YOUTH FOCUS: US President Barack Obama (left) with Archbishop Emeritus Desmond Tutu on a visit to the archbishop’s HIV foundation youth centre in Cape Town on Sunday. Picture: REUTERS
YOUTH FOCUS: US President Barack Obama (left) with Archbishop Emeritus Desmond Tutu on a visit to the archbishop’s HIV foundation youth centre in Cape Town on Sunday. Picture: REUTERS

US PRESIDENT Barack Obama on Sunday night used the keynote address of his visit to the University of Cape Town to set out a vision for a new partnership with Africa that would include, in the immediate term, a large US investment in electricity generation in sub-Saharan Africa and a summit of all African leaders with his government next year.

While extremely positive about Africa’s opportunities, Mr Obama was also frank about the continent’s problems, saying that unless Africans could reduce corruption, build genuine democracy and work to eliminate conflict, the continent would not be able to achieve its potential.

The address to a mostly young audience — although it also included several Cabinet ministers, provincial Premier Helen Zille as well as business and academic leaders — was viewed by the US administration as the "framing" speech for Mr Obama’s African policy during the visit.

Mr Obama said his administration sought a new relationship that would go "beyond aid to a partnership between America and Africa that would be a partnership of equals" based on the capacity of Africans to solve their own problems. The new vision rested on three elements: opportunity, democracy and peace, he said.

Such a partnership would "empower Africans to access opportunities". To support this, Mr Obama said he would announce new trade initiatives and also take forward his commitment — given at his meeting with President Jacob Zuma on Friday, to renew and strengthen the African Growth and Opportunity Act. In addition, his administration believed that, to empower individual Africans, access to power was the key to progress.

In what is the biggest announcement of his African tour so far, Mr Obama said his government would invest $7bn in the "Power Africa" initiative, which would generate electricity for sub-Saharan Africa, creating opportunities for everyone from school children to entrepreneurs. The initiative would be a partnership with the private sector and several African governments.

"Access to electricity is fundamental to opportunity in this age. It is the connection that is needed to connect Africa into (the world) … but two-thirds of sub-Saharan Africans don’t have access to power," he said.

The venture will begin in six countries — Ethiopia, Ghana, Kenya, Liberia, Nigeria and Tanzania — to add more than 10,000MW of cleaner, efficient electricity-generation capacity and will increase electricity access by at least 20-million new households and commercial entities, according to the White House.

A partnership with Africa that unleashed growth was achievable, but "progress was only possible when governments exist to serve their people", Mr Obama said to loud applause.

South Africa was an example where freedom had triumphed over tyranny, he said, embodied particularly by the example of Nelson Mandela, who had set an example by serving only one term in office.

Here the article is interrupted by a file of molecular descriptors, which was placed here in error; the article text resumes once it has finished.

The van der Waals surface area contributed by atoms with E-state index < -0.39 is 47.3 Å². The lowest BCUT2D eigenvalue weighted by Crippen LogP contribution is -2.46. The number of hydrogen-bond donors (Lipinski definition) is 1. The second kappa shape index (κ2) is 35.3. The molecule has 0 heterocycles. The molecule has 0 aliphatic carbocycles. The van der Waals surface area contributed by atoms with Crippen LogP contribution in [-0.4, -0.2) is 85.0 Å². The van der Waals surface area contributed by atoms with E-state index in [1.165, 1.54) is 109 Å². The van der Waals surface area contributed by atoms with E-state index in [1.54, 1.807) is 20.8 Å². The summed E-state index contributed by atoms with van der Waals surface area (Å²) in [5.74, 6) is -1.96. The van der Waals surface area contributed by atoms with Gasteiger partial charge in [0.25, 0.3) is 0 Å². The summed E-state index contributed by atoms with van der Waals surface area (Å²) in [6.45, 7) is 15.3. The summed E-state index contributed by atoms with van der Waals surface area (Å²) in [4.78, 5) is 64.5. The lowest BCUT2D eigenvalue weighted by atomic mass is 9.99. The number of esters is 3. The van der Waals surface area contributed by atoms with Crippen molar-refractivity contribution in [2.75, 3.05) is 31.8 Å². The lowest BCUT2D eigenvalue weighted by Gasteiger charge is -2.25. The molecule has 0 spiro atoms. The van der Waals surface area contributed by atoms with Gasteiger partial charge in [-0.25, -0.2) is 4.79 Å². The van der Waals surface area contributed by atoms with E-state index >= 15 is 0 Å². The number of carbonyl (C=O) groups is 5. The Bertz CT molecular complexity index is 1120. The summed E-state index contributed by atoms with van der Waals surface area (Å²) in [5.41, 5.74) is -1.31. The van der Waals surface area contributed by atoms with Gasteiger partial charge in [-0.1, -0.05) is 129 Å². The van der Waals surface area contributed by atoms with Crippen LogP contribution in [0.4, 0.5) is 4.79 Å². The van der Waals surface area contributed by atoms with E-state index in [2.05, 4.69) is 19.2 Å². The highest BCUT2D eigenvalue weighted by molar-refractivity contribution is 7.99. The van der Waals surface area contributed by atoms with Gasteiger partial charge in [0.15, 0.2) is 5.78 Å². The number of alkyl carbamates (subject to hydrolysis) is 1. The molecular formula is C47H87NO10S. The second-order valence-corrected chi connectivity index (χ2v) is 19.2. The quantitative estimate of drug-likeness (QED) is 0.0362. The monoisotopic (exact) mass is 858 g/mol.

Free and fair elections in Ghana and Zambia and the vibrancy of civil society in Senegal were all examples of progress.

"But this work is not completed," Mr Obama said.

In Zimbabwe, for instance, the promise of liberation had given way to the corruption and the collapse of the economy. However, due to regional efforts, Zimbabwe now had a new constitution and an opportunity to move forward, provided the forthcoming elections were free and fair.

Mr Obama said he realised US efforts to encourage African democracy were not always welcome.

"There are some in Africa who say we are intrusive and ask, ‘Why are we meddling?’ as if somehow democracy and transparency are western exports. I disagree.

"Those who make those arguments are usually trying to divert people from their own abuses. Africans should make up their own minds about what serves Africans. We trust your judgment; the judgment of ordinary people. It should not just be Americans who speak up for democracy but Africans too."

The US would also continue to back African efforts for peace on the continent. The US’s role was to "put muscle behind African efforts", which was what it was doing in the Sahel — a belt up to 1,000km wide that spans the 5,400km in Africa from the Atlantic Ocean to the Red Sea — taking in central Africa and Somalia, he said.

He said that next year he would call a summit of all the heads of state across Africa, "to open a new chapter in US-African relations … and figure out how best to work together".

Meanwhile, US administration officials say the $7bn Power Africa venture will complement an additional $9bn in private funds to double access to power in sub-Saharan Africa, according to the White House.

As many as 85% of Africans in rural areas do not have access to power, the National Security Council’s senior director for development and democracy Gayle Smith said. "We’re looking to provide support and partnership so the lights can turn on and stay on."

Experts agree that the lack of electricity is a tremendous hindrance to Africa’s advancement.

"Africa is largely a continent of darkness by night," said an official at a multilateral agency who spoke on condition of anonymity. "Every which way you look at this, Africa is behind the curve and pays more."